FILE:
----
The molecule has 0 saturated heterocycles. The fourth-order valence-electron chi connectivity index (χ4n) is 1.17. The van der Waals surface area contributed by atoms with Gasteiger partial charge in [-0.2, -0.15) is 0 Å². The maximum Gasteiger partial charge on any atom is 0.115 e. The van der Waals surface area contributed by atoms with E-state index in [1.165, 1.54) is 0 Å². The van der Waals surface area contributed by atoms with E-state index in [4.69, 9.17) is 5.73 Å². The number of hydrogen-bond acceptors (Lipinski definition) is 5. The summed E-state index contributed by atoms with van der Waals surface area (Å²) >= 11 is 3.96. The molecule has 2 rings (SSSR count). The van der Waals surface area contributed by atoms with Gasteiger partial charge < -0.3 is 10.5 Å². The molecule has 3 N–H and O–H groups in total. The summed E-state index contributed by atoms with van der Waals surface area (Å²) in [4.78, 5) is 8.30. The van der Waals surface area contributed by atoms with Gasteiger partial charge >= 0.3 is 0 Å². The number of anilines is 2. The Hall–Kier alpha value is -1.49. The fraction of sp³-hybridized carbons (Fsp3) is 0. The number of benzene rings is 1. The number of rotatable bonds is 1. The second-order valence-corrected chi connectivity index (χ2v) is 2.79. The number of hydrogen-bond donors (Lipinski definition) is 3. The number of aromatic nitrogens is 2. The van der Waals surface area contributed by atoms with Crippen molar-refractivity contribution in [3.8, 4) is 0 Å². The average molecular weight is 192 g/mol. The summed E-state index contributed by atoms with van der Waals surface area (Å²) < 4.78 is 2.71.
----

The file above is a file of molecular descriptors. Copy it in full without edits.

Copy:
The molecule has 0 saturated heterocycles. The fourth-order valence-electron chi connectivity index (χ4n) is 1.17. The van der Waals surface area contributed by atoms with Gasteiger partial charge in [-0.2, -0.15) is 0 Å². The maximum Gasteiger partial charge on any atom is 0.115 e. The van der Waals surface area contributed by atoms with E-state index in [1.165, 1.54) is 0 Å². The van der Waals surface area contributed by atoms with E-state index in [4.69, 9.17) is 5.73 Å². The number of hydrogen-bond acceptors (Lipinski definition) is 5. The summed E-state index contributed by atoms with van der Waals surface area (Å²) >= 11 is 3.96. The molecule has 2 rings (SSSR count). The van der Waals surface area contributed by atoms with Gasteiger partial charge < -0.3 is 10.5 Å². The molecule has 3 N–H and O–H groups in total. The summed E-state index contributed by atoms with van der Waals surface area (Å²) in [4.78, 5) is 8.30. The van der Waals surface area contributed by atoms with Gasteiger partial charge >= 0.3 is 0 Å². The number of anilines is 2. The Hall–Kier alpha value is -1.49. The fraction of sp³-hybridized carbons (Fsp3) is 0. The number of benzene rings is 1. The number of rotatable bonds is 1. The second-order valence-corrected chi connectivity index (χ2v) is 2.79. The number of hydrogen-bond donors (Lipinski definition) is 3. The number of aromatic nitrogens is 2. The van der Waals surface area contributed by atoms with Crippen molar-refractivity contribution in [3.8, 4) is 0 Å². The average molecular weight is 192 g/mol. The summed E-state index contributed by atoms with van der Waals surface area (Å²) < 4.78 is 2.71.